Mondaq Ltd and/or its respective suppliers make no representations about the suitability of the information contained in the documents and related graphics published on this server for any purpose. All such documents and related graphics are provided "as is" without warranty of any kind. Mondaq Ltd and/or its respective suppliers hereby disclaim all warranties and conditions with regard to this information, including all implied warranties and conditions of merchantability, fitness for a particular purpose, title and non-infringement. In no event shall Mondaq Ltd and/or its respective suppliers be liable for any special, indirect or consequential damages or any damages whatsoever resulting from loss of use, data or profits, whether in an action of contract, negligence or other tortious action, arising out of or in connection with the use or performance of information available from this server.

The documents and related graphics published on this server could include technical inaccuracies or typographical errors. Changes are periodically added to the information herein. Mondaq Ltd and/or its respective suppliers may make improvements and/or changes in the product(s) and/or the program(s) described herein at any time.

Registration

Mondaq Ltd requires you to register and provide information that personally identifies you, including what sort of information you are interested in, for three primary purposes:

  • To allow you to personalize the Mondaq websites you are visiting.
  • To enable features such as password reminder, newsletter alerts, email a colleague, and linking from Mondaq (and its affiliate sites) to your website.
  • To produce demographic feedback for our information providers who provide information free for your use.

Mondaq (and its affiliate sites) do not sell or provide your details to third parties other than information providers. The reason we provide our information providers with this information is so that they can measure the response their articles are receiving and provide you with information about their products and services.

If you do not want us to provide your name and email address you may opt out by clicking here .

If you do not wish to receive any future announcements of products and services offered by Mondaq by clicking here .

Information Collection and Use

We require site users to register with Mondaq (and its affiliate sites) to view the free information on the site. We also collect information from our users at several different points on the websites: this is so that we can customise the sites according to individual usage, provide 'session-aware' functionality, and ensure that content is acquired and developed appropriately. This gives us an overall picture of our user profiles, which in turn shows to our Editorial Contributors the type of person they are reaching by posting articles on Mondaq (and its affiliate sites) – meaning more free content for registered users.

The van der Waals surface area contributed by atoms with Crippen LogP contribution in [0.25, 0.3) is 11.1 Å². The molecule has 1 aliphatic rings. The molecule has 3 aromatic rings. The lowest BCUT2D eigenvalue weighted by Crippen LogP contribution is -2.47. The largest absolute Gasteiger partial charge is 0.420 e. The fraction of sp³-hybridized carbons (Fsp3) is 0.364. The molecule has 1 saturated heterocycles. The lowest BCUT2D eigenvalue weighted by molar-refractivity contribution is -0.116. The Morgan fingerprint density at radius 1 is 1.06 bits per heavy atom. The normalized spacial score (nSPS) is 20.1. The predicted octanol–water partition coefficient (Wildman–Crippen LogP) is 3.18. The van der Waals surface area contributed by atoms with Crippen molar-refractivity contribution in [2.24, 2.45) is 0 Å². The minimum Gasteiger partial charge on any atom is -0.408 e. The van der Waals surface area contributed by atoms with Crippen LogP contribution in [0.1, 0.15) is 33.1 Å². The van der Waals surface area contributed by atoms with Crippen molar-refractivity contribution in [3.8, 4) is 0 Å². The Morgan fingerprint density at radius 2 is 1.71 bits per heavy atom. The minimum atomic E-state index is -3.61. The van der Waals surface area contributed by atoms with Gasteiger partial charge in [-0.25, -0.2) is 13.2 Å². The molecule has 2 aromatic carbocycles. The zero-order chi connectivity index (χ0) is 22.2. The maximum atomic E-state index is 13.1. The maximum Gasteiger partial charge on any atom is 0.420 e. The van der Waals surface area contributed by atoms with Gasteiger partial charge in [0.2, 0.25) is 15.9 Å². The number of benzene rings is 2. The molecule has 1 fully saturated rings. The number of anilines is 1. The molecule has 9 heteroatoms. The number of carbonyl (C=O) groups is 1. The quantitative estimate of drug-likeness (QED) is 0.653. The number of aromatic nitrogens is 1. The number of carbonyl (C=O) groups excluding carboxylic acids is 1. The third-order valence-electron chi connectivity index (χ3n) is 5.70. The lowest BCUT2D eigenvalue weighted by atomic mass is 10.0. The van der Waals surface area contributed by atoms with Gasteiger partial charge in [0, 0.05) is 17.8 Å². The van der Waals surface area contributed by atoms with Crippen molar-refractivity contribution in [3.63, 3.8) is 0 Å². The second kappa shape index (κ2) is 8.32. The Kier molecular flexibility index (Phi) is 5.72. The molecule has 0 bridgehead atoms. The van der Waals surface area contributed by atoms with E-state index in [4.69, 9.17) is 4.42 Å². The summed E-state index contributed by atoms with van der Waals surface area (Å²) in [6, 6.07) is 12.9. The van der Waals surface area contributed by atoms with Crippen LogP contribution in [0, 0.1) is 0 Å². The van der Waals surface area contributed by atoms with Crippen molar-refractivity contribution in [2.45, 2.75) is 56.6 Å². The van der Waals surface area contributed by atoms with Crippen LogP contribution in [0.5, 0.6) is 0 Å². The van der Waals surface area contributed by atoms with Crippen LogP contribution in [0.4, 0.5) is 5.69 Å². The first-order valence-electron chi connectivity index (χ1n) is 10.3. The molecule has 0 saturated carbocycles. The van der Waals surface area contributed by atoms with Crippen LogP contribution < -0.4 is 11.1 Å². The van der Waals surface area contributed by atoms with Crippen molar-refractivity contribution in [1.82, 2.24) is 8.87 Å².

We are only able to provide the material on the Mondaq (and its affiliate sites) site free to site visitors because we can pass on information about the pages that users are viewing and the personal information users provide to us (e.g. email addresses) to reputable contributing firms such as law firms who author those pages. We do not sell or rent information to anyone else other than the authors of those pages, who may change from time to time. Should you wish us not to disclose your details to any of these parties, please tick the box above or tick the box marked "Opt out of Registration Information Disclosure" on the Your Profile page. We and our author organisations may only contact you via email or other means if you allow us to do so. Users can opt out of contact when they register on the site, or send an email to unsubscribe@mondaq.com with “no disclosure” in the subject heading

Mondaq News Alerts

In order to receive Mondaq News Alerts, users have to complete a separate registration form. This is a personalised service where users choose regions and topics of interest and we send it only to those users who have requested it. Users can stop receiving these Alerts by going to the Mondaq News Alerts page and deselecting all interest areas. In the same way users can amend their personal preferences to add or remove subject areas.